Use this URL to cite or link to this record in EThOS: https://ethos.bl.uk/OrderDetails.do?uin=uk.bl.ethos.480389
Title: The effect of foreign direct investment on the economy of the Irish Republic
Author: Buckley, Peter Jennings
Awarding Body: Lancaster University
Current Institution: Lancaster University
Date of Award: 1975
Availability of Full Text:
Access from EThOS:
Access from Institution:
Abstract:
Since the mid-fifties, Ireland has drastically altered her trade policy in favour of freer trade. This has been accompanied by a massive programme of incentives to attract Foreign Direct Investment (FDI). This thesis documents the magnitude and structural composition of FDI. A detailed analysis is made of the characteristics of foreign owned projects, their impact on the development of the domestic sector and on the external trade of the host country. The share of the foreign firms' value added which remains in Ireland (Retained Value) is calculated. This is supplemented by . two methods of cost benefit analysis 5 Domestic Resource Cost analysis, which values all costs and benefits in international price equivalents and a calculation of the net return on the input of Government funds. The major benefits of FDI are the creation of new employment (over 40,000 jobs up to 1972) and the increase in industrial exports (46% of manufactured exports were from foreign owned firms in 1970). Other secondary benefits have been small but FDI has contributed positively to the Irish balance of payments. Costs have arisen from payment of subsidies and constraints placed on the growth of the domestic sector by the competition for resources. The introduction of a large foreign sector has resulted in dualistic development and the weakness of linkage effects makes this endemic. Policy conclusions are that a more formal and structural system of appraisal, properly valuing benefits should be implemented. The inflow of FDI would be somewhat reduced and resources should be devoted to developing the domestic sector, through both public and private enterprise. FDI should be regarded as a 'bridging loan' for those sectors where mobilising domestic resources is difficult. More effort should be made to exploit the benefits of FDI by increased selectivity and closer integration with the domestic economy.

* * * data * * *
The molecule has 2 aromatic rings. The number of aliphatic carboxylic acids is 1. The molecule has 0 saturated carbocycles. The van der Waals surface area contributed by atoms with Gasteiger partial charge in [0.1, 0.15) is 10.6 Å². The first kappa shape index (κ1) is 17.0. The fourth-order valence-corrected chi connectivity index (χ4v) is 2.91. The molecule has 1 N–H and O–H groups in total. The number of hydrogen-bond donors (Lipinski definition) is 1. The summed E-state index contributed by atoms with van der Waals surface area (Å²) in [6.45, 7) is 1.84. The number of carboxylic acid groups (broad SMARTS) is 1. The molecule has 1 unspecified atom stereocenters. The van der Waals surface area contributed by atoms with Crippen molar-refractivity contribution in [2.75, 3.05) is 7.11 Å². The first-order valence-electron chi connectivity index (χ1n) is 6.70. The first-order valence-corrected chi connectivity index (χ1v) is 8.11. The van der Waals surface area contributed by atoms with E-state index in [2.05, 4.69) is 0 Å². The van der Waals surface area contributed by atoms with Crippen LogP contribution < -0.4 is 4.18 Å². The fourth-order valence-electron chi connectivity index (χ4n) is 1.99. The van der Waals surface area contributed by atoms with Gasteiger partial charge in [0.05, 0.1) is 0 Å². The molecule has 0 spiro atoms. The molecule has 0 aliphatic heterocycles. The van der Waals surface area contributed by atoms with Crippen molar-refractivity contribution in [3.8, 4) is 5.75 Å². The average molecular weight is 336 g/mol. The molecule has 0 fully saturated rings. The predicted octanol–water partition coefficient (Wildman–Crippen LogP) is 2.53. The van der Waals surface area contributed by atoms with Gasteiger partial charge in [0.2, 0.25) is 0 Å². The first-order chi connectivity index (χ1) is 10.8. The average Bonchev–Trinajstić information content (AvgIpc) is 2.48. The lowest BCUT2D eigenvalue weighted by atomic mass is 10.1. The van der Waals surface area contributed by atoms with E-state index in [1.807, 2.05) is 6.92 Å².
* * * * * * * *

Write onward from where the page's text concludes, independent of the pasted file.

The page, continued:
Supervisor: Not available Sponsor: Not available
Qualification Name: Thesis (Ph.D.) Qualification Level: Doctoral
EThOS ID: uk.bl.ethos.480389  DOI: Not available
Share: